Foreword to Wôld, Wôld, Wôld! by Rob Zeeman
I still remember Bernlef from the Bimhuis, somewhere in the mid-nineties. Apparently there were more people than usual because he was upset he had to stand in line and had to wait to get a beer. “These are not real jazz lovers,” he whispered to Olga Zuiderhoek, who looked a lot more relaxed. What a dickhead, I thought. I had not dumped that ‘Hersenschimmen’ book at the pawn shop for nothing after twenty pages. A bit of lurgy fever, that book, of which one could hardly tell it was written by a poet. .
Bernlef had little chance to grow into one of my heroes anyway. With his Capuchin monkey hairstyle he looked more like a forester from a child series than a poet. And also the name Bernlef doesn’t ring the right sort of bell with me. The slightly pathetic reference to a blind Frisian singer could be overlooked, but I hate it when people give themselves iconic names. Bono, Sting, Bernlef, they’re all dog names. I absolutely don’t want to buy books from someone with an aesthetic mindset such as that.
Incidentally, he was right with his remark about the real jazz lovers. I was there for a performance of Fred Frith, who played guitar with his shoelaces. Not entirely free of pretension, but fortunately not jazz, because I hate that like the plague. Hilversum fair music only for initiates. Only the free jazz of Ornette Coleman may tempt me, but that’s probably because it sounds like a destructive commentary on the usual drivel.
Bernlef was indeed a huge fan, he even made notes during concerts, he said in one interview. Seems pretty exaggerated, to pen down notes with that coquettish honking. For that reason alone, he has no business being on my bookshelf.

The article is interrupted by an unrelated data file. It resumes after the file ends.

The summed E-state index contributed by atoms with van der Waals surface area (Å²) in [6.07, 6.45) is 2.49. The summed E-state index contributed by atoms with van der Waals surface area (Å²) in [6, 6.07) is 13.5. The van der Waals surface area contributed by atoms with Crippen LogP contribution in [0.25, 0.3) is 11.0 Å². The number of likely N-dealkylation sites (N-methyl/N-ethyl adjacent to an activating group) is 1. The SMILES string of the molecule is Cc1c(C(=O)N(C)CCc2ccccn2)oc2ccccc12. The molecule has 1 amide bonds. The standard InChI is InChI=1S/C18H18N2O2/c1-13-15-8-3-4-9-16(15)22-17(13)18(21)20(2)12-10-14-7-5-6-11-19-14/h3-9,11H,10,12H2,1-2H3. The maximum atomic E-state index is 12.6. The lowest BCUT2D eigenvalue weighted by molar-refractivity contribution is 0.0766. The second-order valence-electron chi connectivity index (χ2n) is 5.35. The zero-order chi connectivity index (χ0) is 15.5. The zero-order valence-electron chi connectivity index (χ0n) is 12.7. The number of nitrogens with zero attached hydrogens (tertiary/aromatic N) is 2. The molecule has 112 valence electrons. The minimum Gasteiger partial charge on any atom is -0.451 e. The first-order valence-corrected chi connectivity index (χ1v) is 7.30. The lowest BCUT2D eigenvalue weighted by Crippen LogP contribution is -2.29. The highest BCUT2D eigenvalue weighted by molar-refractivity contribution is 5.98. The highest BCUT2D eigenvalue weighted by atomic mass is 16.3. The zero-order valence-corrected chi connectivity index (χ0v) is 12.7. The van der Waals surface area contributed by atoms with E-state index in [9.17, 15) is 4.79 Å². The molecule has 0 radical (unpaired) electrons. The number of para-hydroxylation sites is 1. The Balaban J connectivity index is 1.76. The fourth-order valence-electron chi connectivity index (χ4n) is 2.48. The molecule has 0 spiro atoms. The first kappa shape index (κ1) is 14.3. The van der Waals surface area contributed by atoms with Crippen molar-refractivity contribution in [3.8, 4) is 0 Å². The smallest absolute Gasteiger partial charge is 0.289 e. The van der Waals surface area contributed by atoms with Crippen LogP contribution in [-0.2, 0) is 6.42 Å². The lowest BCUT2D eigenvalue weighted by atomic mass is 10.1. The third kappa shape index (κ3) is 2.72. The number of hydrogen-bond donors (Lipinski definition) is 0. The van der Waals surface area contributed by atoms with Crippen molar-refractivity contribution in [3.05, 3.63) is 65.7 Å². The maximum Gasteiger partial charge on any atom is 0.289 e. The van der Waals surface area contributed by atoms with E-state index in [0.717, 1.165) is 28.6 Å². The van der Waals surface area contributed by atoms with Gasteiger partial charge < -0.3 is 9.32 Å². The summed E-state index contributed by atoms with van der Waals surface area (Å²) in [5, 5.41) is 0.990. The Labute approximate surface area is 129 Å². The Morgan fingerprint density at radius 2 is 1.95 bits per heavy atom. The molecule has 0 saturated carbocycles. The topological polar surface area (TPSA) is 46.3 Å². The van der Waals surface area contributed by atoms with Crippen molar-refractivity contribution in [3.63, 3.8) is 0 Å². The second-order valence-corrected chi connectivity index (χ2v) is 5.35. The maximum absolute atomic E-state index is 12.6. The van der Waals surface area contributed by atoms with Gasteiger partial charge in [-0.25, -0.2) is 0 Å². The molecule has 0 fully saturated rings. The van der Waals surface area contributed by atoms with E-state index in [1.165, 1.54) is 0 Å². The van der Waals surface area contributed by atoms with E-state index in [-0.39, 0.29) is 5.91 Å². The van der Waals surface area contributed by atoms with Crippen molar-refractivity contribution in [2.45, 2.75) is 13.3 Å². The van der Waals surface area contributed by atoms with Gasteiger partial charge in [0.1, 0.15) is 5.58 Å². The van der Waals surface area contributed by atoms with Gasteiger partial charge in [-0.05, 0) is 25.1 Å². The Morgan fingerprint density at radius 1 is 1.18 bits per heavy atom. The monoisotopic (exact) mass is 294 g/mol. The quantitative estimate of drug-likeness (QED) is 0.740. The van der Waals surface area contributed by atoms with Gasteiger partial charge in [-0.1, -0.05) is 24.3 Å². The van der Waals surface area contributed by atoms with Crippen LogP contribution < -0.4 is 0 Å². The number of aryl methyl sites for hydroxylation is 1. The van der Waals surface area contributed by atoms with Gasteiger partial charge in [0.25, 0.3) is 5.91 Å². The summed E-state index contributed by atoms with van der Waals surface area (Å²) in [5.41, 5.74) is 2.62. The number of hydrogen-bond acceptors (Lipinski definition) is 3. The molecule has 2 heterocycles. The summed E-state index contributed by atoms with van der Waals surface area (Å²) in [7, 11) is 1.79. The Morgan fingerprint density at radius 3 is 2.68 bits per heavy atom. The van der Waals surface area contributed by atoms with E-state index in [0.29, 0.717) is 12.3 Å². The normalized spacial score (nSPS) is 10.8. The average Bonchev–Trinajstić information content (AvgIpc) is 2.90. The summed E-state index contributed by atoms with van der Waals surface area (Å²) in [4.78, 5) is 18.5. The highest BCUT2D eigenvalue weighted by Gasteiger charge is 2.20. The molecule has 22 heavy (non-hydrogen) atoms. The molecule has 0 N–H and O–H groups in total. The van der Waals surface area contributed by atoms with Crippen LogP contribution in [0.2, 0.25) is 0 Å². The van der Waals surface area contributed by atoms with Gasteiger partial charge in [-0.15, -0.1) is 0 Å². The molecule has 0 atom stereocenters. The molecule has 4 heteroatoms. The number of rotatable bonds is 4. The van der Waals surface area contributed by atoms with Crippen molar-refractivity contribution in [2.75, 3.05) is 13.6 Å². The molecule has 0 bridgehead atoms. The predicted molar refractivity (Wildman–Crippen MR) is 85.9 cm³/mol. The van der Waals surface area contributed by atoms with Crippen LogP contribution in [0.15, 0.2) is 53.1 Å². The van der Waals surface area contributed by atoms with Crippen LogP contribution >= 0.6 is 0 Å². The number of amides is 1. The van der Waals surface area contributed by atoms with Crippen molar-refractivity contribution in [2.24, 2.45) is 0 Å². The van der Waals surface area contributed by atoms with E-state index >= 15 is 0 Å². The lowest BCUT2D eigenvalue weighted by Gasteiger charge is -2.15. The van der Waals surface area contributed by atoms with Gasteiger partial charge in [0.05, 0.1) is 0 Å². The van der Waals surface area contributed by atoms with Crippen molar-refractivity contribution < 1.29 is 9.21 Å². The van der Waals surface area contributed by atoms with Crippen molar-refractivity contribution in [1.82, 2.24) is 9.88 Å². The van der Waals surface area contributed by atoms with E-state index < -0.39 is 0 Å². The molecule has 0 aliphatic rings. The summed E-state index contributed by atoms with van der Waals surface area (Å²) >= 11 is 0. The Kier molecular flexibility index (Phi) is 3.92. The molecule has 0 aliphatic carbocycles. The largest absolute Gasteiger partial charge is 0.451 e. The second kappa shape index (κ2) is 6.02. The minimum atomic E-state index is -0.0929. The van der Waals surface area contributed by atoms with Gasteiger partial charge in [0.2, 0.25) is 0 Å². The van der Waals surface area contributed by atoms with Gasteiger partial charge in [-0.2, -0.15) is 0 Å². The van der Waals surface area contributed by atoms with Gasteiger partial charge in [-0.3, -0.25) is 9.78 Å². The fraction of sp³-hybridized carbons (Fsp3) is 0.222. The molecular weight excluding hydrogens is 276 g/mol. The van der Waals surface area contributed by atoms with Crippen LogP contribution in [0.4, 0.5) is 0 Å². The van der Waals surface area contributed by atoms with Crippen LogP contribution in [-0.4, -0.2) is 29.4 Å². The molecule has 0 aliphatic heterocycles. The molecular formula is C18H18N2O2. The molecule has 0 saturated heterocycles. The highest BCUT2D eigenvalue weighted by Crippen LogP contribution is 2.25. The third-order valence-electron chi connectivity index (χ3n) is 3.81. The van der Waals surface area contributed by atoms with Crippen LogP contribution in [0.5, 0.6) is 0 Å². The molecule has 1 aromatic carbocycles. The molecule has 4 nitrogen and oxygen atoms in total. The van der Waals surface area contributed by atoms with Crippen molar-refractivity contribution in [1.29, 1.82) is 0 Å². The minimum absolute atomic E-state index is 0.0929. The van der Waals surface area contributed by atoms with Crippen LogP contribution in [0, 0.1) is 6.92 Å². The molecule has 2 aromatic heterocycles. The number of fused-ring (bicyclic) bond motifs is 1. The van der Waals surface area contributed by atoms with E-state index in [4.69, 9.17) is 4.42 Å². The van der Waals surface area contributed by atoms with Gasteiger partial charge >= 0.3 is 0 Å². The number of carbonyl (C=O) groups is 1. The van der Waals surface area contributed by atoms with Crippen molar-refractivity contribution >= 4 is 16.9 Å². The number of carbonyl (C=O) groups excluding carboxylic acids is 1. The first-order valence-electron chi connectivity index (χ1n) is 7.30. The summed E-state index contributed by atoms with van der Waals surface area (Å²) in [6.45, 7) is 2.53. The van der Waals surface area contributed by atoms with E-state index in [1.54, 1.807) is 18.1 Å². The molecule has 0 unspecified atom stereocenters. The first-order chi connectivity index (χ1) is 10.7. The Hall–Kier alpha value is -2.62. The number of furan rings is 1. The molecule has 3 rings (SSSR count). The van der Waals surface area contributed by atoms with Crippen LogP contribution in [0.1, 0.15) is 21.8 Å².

But can you assess a writer on his behaviour, appearance and preferences? He who does not is fooling himself.We simply do so all day. That’s how we are constituted and that’s a good thing. If man had selected his food on the basis of taste instead of smell and color, it would have most certainly meant early extinction for our ancient ancestors.
Prejudices sometimes have awkward side effects, but in general we can not function without them. Take for example the brilliant idea of the market economy. If it’s up to the neoliberal HEAO-dummies of our government, we’d sit at home all day comparing quotations and price lists to annually save a few bucks on our phone, TV, home care, dentist, energy, taxi rides, mortgages, insurance and what not. No wonder they want to snuff out the cultural sector, because with all that comparing, who still has time for culture? Fortunately, not everyone is good with numbers and there are a lot of smart people who realize that all that comparing actually costs you more than it delivers, if you count invested hours by the hourly rate that your work deserves. Therefore the majority of people choose on other, less commercial grounds than a few lousy bucks. Such as loyalty. Or the best advertising.
When choosing books and writers it is no different. Must I read five books of Grunberg first to find out that it’s all doggerel? Waste of time if you know that there is still work of Gombrowicz, Perec and Hawkes waiting for you. If I have to choose between Reve and that flapping turd Arthur Japin, I know what to choose. A single minute of a TV program about Japin suffices.
Literary criticism, to the extent that it still exist in the Netherlands, would be hugely refurbished if ad hominems would be allowed. In the pieces of critic Arie Storm everything’s always about the content, and his pieces are always the same. You see Arie’s little riddle about style coming from three blocks away. It is remarkable, that in his own books such sensitivity for style is not visible at all. In 1994 Rob van Erkelens noted in De Groene Amsterdammer about the ‘stylistic paleness’ of Storm’s debut novel ‘Hemans Dive’. As one of the most exciting clips Erkelens quoted the following: